Weekly inflation rate eases to 28.55% — lowest since October 2022


KARACHI: As food and energy prices moderated, the weekly inflation rate eased to 28.55% in the week leading up to July 6 — the lowest level since October 2022 — The News reported Saturday.

Data from the Pakistan Bureau of Statistics (PBS) showed that the sensitive price indicator (SPI) went up 0.70% week-on-week and 28.55% year-on-year.

The current level of SPI was attributed by the PBS to an increase in food prices, including tomatoes (42.25%), onions (8.70%), potatoes (4.79%), wheat flour (4.05%), gur (4.01%) and sugar (3.48%), and non-food items, including shirting (3.02%) and diesel (2.95%).

On the other hand, a major decrease was observed in the prices of bananas (7.51%), chicken (2.80%), eggs (1.17%), LPG (0.96%), vegetable ghee 2.5kg (0.74%), cooking oil 5 litre (0.72%), vegetable ghee 1kg (0.71%), pulse masoor (0.47%), pulse moong (0.31%) and pulse gram (0.24%).

Taking to its official Twitter handle Topline Securities — a brokerage firm based in Pakistan — said, “Pakistan’s weekly inflation (SPI) has dropped to 29 percent for the week ending July 6, 2023, which is the lowest since October 20, 2022.”

During the week ending October 20, 2022, Pakistan’s annualised inflation stood at 27.13%. Since that month, inflation has remained above 28%.

Analysts have concluded that inflation has peaked and is now moderating.

For the week under review, SPI was recorded at 257.79 points against 256 points registered last week and 200.53 points recorded during the week ending July 6, 2023.

Fahad Rauf, head of research at Ismail Iqbal Securities, said that SPI went up mainly due to food inflation — particularly higher wheat flour and milk prices.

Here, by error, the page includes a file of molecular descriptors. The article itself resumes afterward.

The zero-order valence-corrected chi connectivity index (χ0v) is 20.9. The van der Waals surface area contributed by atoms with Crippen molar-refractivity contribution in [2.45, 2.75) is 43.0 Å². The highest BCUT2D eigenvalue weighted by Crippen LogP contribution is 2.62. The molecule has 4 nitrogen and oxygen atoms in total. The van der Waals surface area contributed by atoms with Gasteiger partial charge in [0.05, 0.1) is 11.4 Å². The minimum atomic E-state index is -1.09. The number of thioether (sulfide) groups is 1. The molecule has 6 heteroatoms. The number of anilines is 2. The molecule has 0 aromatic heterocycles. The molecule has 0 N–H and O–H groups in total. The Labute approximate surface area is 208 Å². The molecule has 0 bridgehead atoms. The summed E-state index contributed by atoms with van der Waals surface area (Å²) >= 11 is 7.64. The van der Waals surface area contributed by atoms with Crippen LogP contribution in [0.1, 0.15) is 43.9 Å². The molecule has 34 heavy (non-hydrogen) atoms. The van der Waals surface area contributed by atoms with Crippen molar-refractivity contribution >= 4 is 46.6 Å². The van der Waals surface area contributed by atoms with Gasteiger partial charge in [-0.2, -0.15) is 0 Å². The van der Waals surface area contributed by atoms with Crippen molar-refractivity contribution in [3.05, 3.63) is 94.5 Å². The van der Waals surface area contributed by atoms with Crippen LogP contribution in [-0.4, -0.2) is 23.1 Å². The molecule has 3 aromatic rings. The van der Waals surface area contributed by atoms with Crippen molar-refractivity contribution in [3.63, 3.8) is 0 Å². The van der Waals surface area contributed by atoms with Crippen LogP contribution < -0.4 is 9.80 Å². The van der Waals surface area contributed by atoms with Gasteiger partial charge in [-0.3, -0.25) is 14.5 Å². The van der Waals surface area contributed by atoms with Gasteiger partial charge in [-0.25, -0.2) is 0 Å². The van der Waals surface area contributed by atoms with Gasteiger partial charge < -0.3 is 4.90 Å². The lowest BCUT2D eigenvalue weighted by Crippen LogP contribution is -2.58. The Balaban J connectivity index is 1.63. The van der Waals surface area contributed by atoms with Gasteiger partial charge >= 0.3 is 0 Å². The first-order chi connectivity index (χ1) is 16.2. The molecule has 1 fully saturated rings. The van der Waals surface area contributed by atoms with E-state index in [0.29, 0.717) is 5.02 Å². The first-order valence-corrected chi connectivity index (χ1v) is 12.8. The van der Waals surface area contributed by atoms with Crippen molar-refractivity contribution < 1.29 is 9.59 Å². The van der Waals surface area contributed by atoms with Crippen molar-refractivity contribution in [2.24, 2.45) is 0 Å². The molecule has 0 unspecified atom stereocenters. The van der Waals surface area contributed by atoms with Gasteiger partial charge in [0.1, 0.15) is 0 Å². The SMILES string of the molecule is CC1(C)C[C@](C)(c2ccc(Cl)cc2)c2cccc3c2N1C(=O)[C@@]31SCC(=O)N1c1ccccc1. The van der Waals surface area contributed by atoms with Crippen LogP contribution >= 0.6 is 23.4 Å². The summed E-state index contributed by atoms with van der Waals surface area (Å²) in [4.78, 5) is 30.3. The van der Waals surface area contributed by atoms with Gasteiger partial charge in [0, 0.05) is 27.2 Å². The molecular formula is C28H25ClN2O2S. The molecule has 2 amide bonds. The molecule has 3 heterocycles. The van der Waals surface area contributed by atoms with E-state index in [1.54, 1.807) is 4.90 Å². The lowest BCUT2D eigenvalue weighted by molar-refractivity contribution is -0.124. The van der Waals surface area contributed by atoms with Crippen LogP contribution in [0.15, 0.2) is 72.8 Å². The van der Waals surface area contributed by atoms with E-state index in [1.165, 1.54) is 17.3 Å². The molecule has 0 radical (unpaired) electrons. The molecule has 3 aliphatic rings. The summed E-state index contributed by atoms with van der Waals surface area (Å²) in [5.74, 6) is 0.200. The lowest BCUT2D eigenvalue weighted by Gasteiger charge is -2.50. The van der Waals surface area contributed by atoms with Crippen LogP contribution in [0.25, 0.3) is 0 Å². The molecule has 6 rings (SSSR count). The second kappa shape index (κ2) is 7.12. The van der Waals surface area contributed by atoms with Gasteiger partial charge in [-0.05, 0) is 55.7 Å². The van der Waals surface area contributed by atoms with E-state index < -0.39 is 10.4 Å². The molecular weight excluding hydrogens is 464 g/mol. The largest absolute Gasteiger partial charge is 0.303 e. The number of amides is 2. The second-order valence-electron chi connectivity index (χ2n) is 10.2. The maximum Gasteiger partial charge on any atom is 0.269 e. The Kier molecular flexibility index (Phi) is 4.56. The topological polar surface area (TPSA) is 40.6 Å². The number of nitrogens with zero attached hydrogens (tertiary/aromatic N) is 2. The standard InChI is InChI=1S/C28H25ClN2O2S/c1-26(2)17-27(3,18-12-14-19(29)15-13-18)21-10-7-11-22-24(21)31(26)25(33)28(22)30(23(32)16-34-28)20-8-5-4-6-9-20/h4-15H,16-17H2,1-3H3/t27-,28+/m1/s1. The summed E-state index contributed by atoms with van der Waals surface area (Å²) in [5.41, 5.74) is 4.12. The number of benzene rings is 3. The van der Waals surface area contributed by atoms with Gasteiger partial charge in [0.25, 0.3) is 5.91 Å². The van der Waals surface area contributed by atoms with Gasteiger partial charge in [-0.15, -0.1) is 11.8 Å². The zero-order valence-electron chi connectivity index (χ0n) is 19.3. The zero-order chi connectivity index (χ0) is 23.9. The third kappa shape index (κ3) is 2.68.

“The government is looking to import wheat to meet demand and bring down the prices,” he said, adding that the prices of perishables, mainly tomatoes, increased because of Eid ul Adha.

PBS compiles SPI via collecting prices of 51 essential items from 50 markets in 17 cities of the country.

During the week, out of 51 items, prices of 27 items (47.06%) increased, 10 (19.62%) items decreased and prices of 17 (33.33%) items remained unchanged.

Different weightage is assigned to various commodities in the SPI basket.

Commodities with the highest weights for the lowest quintile include milk (17.5449%), electricity (8.3627%), wheat flour (6.1372%), sugar (5.1148%), firewood (5.0183%), long cloth (4.2221%), and vegetable ghee (3.2833%).

Of these commodities, the price of milk, wheat flour, sugar, and long cloth went up; vegetable ghee decreased, whereas prices of electricity and firewood remained unchanged.

The price of a 20kg wheat flour bag now stands at Rs2,746.36, which is up from Rs2,639.51 per bag in the week before Eid.

PBS did not issue data during the week ending June 29, 2023, due to Eid ul Adha holidays.

Residents of Karachi are paying the most for a wheat flour bag, which is sold for anywhere between Rs150-190 per kg in different markets of the city.

Although the official data shows the average price in the city at Rs2,957.16, it is higher by Rs210.80 from the national average.

During the week ending June 22, 2023, the average price of a 20kg bag was Rs2,639.51, while in the preceding week, the price was Rs2,514.99.

A retail shop owner in Karachi said he was selling wheat flour for Rs160-170 per kg, depending on the quality.

“If someone is selling wheat flour for more than Rs170, they are stealing from the customers,” he said.

A city-wise breakdown of the PBS price statistics showed that last week, the commodity proved to be the most expensive for Islamabad after Karachi, at Rs2,933.29 per bag.

Among other cities, from the highest price to lowest, Rawalpindi residents paid Rs2,924.41 per bag; Hyderabad residents paid Rs2,879.98; Sialkot Rs2,800; Sukkur Rs2,760.60; Gujranwala and Sargodha Rs2,733; Lahore Rs2,730.84; Larkana Rs2,726; Peshawar Rs2,720.80; Multan Rs2,704.86; Quetta Rs2,689.99; Faisalabad Rs2,632.91; Khuzdar and Bahawalpur Rs2,600; and Bannu residents paid Rs2,599.68, which was the lowest in all 17 urban centres.

The YoY trend depicts an increase of 28.55%, on account of rising prices of wheat flour (121.69%), cigarettes (112.94%), gas charges for Q1 (108.38%), tea (102.86%), broken basmati rice (77.40%), rice irri-6/9 (74.61%), potatoes (69.06%), chicken (63.22%), gents sponge chappal (58.05%), powdered salt (51.61%), sugar (50.08%), bananas (48.96%) and bread (46.86%).